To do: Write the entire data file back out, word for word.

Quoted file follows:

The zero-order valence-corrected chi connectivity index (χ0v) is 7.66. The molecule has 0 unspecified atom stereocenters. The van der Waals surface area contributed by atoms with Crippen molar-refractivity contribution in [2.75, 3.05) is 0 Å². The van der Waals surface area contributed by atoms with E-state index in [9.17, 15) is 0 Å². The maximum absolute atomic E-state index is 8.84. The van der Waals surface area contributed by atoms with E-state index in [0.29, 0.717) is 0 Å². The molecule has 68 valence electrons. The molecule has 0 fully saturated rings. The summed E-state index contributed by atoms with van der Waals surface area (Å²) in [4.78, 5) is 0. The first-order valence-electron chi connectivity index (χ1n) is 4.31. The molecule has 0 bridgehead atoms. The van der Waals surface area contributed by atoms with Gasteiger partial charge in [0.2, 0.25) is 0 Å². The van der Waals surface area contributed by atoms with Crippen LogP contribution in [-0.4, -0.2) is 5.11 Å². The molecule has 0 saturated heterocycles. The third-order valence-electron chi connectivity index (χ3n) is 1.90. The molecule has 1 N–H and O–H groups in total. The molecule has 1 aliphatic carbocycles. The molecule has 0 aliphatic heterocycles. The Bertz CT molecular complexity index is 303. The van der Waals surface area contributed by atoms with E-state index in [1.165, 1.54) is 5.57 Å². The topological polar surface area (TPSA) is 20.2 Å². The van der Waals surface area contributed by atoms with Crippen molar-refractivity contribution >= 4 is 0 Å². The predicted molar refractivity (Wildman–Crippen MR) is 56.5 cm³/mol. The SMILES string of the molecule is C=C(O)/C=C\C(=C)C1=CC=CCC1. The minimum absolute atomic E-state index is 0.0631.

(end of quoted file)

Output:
The zero-order valence-corrected chi connectivity index (χ0v) is 7.66. The molecule has 0 unspecified atom stereocenters. The van der Waals surface area contributed by atoms with Crippen molar-refractivity contribution in [2.75, 3.05) is 0 Å². The van der Waals surface area contributed by atoms with E-state index in [9.17, 15) is 0 Å². The maximum absolute atomic E-state index is 8.84. The van der Waals surface area contributed by atoms with E-state index in [0.29, 0.717) is 0 Å². The molecule has 68 valence electrons. The molecule has 0 fully saturated rings. The summed E-state index contributed by atoms with van der Waals surface area (Å²) in [4.78, 5) is 0. The first-order valence-electron chi connectivity index (χ1n) is 4.31. The molecule has 0 bridgehead atoms. The van der Waals surface area contributed by atoms with Gasteiger partial charge in [0.2, 0.25) is 0 Å². The van der Waals surface area contributed by atoms with Crippen LogP contribution in [-0.4, -0.2) is 5.11 Å². The molecule has 0 saturated heterocycles. The third-order valence-electron chi connectivity index (χ3n) is 1.90. The molecule has 1 N–H and O–H groups in total. The molecule has 1 aliphatic carbocycles. The molecule has 0 aliphatic heterocycles. The Bertz CT molecular complexity index is 303. The van der Waals surface area contributed by atoms with E-state index in [1.165, 1.54) is 5.57 Å². The topological polar surface area (TPSA) is 20.2 Å². The van der Waals surface area contributed by atoms with Crippen molar-refractivity contribution >= 4 is 0 Å². The predicted molar refractivity (Wildman–Crippen MR) is 56.5 cm³/mol. The SMILES string of the molecule is C=C(O)/C=C\C(=C)C1=CC=CCC1. The minimum absolute atomic E-state index is 0.0631.